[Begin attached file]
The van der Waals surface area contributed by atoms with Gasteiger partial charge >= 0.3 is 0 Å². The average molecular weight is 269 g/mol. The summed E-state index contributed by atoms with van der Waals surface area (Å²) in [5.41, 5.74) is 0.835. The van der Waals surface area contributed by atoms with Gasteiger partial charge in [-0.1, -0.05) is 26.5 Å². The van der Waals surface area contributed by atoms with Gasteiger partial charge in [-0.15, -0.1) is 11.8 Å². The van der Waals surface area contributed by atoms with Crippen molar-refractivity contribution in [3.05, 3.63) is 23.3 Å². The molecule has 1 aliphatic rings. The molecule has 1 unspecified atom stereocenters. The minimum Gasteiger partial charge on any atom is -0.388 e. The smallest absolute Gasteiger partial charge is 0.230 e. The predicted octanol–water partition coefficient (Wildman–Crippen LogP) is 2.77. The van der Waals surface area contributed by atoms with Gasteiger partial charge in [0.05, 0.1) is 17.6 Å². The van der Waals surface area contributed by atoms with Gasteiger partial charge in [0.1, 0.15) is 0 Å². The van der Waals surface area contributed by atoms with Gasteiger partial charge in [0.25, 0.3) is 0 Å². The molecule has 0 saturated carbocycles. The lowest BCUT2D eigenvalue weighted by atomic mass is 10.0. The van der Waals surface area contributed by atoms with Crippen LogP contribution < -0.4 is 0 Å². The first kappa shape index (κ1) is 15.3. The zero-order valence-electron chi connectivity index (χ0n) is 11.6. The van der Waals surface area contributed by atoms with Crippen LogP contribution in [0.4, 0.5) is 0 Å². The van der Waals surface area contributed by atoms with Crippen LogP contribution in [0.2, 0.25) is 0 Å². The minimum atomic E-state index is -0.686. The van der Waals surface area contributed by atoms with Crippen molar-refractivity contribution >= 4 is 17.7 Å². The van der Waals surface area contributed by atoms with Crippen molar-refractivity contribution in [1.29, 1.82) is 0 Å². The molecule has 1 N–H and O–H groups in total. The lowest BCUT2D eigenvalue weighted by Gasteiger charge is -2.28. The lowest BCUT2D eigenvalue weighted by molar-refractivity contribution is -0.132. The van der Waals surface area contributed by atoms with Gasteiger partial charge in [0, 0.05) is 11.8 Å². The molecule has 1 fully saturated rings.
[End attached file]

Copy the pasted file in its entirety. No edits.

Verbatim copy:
The van der Waals surface area contributed by atoms with Gasteiger partial charge >= 0.3 is 0 Å². The average molecular weight is 269 g/mol. The summed E-state index contributed by atoms with van der Waals surface area (Å²) in [5.41, 5.74) is 0.835. The van der Waals surface area contributed by atoms with Gasteiger partial charge in [-0.1, -0.05) is 26.5 Å². The van der Waals surface area contributed by atoms with Gasteiger partial charge in [-0.15, -0.1) is 11.8 Å². The van der Waals surface area contributed by atoms with Crippen molar-refractivity contribution in [3.05, 3.63) is 23.3 Å². The molecule has 1 aliphatic rings. The molecule has 1 unspecified atom stereocenters. The minimum Gasteiger partial charge on any atom is -0.388 e. The smallest absolute Gasteiger partial charge is 0.230 e. The predicted octanol–water partition coefficient (Wildman–Crippen LogP) is 2.77. The van der Waals surface area contributed by atoms with Gasteiger partial charge in [0.05, 0.1) is 17.6 Å². The van der Waals surface area contributed by atoms with Gasteiger partial charge in [0.1, 0.15) is 0 Å². The van der Waals surface area contributed by atoms with Gasteiger partial charge in [0.25, 0.3) is 0 Å². The molecule has 0 saturated carbocycles. The lowest BCUT2D eigenvalue weighted by atomic mass is 10.0. The van der Waals surface area contributed by atoms with Crippen LogP contribution < -0.4 is 0 Å². The first kappa shape index (κ1) is 15.3. The zero-order valence-electron chi connectivity index (χ0n) is 11.6. The van der Waals surface area contributed by atoms with Crippen LogP contribution in [0.4, 0.5) is 0 Å². The van der Waals surface area contributed by atoms with Crippen LogP contribution in [0.2, 0.25) is 0 Å². The minimum atomic E-state index is -0.686. The van der Waals surface area contributed by atoms with Crippen molar-refractivity contribution >= 4 is 17.7 Å². The van der Waals surface area contributed by atoms with Crippen molar-refractivity contribution in [1.29, 1.82) is 0 Å². The molecule has 1 N–H and O–H groups in total. The lowest BCUT2D eigenvalue weighted by Gasteiger charge is -2.28. The lowest BCUT2D eigenvalue weighted by molar-refractivity contribution is -0.132. The van der Waals surface area contributed by atoms with Gasteiger partial charge in [0, 0.05) is 11.8 Å². The molecule has 1 fully saturated rings.